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<p>When the frost sets in, put bedding plants in a pot and rehouse them indoors</p><p>I know as a garden writer I am supposed to wax lyrical about the change of seasons, finding joy in the crisp air and falling leaves. But I have to confess, as someone who loves growing things, that to me the start of autumn only means one thing – the end of summer. The impending threat of frost does, however, have an upside – the chance of free houseplants. It’s a way to make summer flowers last forever indoors, and here’s how to do it.</p><p>Many of the most popular bedding plants, whose subtropical origins mean they have little to no defence against frost, also happen to make excellent houseplants. In a season when they are normally ripped out and binned to make way for the new, rehoming them indoors not only gives you houseplants for free but helps lessen the impact of what can be an extremely wasteful gardening practice. Also, as varieties of bedding plants can come and go in a surprisingly short space of time, sometimes disappearing from catalogues with no notice from one year to the next, if you are particularly in love with a variety, this can be a sure-fire way of keeping it in your collection.</p> <a href="https://www.theguardian.com/lifeandstyle/2018/sep/16/flower-power-how-to-make-the-summer-last-forever">Continue reading...</a>

Flower power: how to make the summer last forever

Sep 16, 2018 11:00

When the frost sets in, put bedding plants in a pot and rehouse them indoors

I know as a garden writer I am supposed to wax lyrical about the change of seasons, finding joy in the crisp air and falling leaves. But I have to confess, as someone who loves growing things, that to me the start of autumn only means one thing – the end of summer. The impending threat of frost does, however, have an upside – the chance of free houseplants. It’s a way to make summer flowers last forever indoors, and here’s how to do it.

Many of the most popular bedding plants, whose subtropical origins mean they have little to no defence against frost, also happen to make excellent houseplants. In a season when they are normally ripped out and binned to make way for the new, rehoming them indoors not only gives you houseplants for free but helps lessen the impact of what can be an extremely wasteful gardening practice. Also, as varieties of bedding plants can come and go in a surprisingly short space of time, sometimes disappearing from catalogues with no notice from one year to the next, if you are particularly in love with a variety, this can be a sure-fire way of keeping it in your collection.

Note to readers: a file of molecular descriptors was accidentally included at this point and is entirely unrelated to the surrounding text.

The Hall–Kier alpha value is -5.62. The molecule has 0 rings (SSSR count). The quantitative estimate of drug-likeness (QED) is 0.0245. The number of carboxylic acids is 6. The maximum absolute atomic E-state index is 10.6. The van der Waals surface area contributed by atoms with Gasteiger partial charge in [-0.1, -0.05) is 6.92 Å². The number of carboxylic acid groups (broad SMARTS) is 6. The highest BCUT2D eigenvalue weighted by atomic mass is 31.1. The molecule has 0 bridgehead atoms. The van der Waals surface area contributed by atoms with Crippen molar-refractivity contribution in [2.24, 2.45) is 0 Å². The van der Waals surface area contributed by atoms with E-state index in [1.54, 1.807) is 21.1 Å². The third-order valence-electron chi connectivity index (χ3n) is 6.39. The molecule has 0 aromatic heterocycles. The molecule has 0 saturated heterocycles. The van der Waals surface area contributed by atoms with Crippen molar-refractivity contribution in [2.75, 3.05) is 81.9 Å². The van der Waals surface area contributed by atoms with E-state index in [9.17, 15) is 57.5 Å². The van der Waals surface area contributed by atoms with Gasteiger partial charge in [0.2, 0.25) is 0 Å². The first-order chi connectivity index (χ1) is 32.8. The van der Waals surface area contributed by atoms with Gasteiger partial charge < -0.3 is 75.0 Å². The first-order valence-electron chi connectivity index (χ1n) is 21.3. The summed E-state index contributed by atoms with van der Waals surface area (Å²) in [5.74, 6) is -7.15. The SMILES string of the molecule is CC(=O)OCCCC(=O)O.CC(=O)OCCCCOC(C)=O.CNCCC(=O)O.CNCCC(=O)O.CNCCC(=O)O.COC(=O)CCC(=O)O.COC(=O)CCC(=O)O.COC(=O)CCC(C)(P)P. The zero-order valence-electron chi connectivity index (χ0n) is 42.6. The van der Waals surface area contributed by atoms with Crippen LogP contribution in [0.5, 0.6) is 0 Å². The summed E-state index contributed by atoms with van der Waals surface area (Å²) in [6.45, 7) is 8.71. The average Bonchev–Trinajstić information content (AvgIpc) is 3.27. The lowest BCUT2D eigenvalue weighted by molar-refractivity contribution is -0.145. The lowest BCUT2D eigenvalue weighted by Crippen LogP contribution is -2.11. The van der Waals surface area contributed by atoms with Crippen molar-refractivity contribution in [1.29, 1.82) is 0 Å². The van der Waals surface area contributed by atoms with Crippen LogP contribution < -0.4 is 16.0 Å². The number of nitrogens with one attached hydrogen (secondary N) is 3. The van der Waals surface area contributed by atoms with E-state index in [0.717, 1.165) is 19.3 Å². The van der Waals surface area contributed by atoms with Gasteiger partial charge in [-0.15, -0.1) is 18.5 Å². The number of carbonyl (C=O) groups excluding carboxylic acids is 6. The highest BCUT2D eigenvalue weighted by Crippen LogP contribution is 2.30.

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<p>Growing pots of dahlias on the roof terrace provides a late summer burst of brightness but also reminds Allan Jenkins of his dad</p><p>Dad hated dahlias. They were ‘common’. And as for chrysanthemums... Dad was from Derbyshire. We were in Devon. He thought of them as a northern flower, mostly grown by men on allotments, for show, with competitive shades and shapes.</p><p>I was always more comfortable with the thought of being common than Dad, who was proudly, profoundly middle class. We had a huge garden, there was an orchard, long lawns, there were red hot pokers, even pampas grass, but he drew the line at dahlias.</p> <a href="https://www.theguardian.com/lifeandstyle/2018/sep/16/dahlias-class-wars-early-autumn-colour-roof-terrace-brightness">Continue reading...</a>

Dahlias, class wars and early autumn colour | Allan Jenkins

Sep 16, 2018 6:00

Growing pots of dahlias on the roof terrace provides a late summer burst of brightness but also reminds Allan Jenkins of his dad

Dad hated dahlias. They were ‘common’. And as for chrysanthemums... Dad was from Derbyshire. We were in Devon. He thought of them as a northern flower, mostly grown by men on allotments, for show, with competitive shades and shapes.

I was always more comfortable with the thought of being common than Dad, who was proudly, profoundly middle class. We had a huge garden, there was an orchard, long lawns, there were red hot pokers, even pampas grass, but he drew the line at dahlias.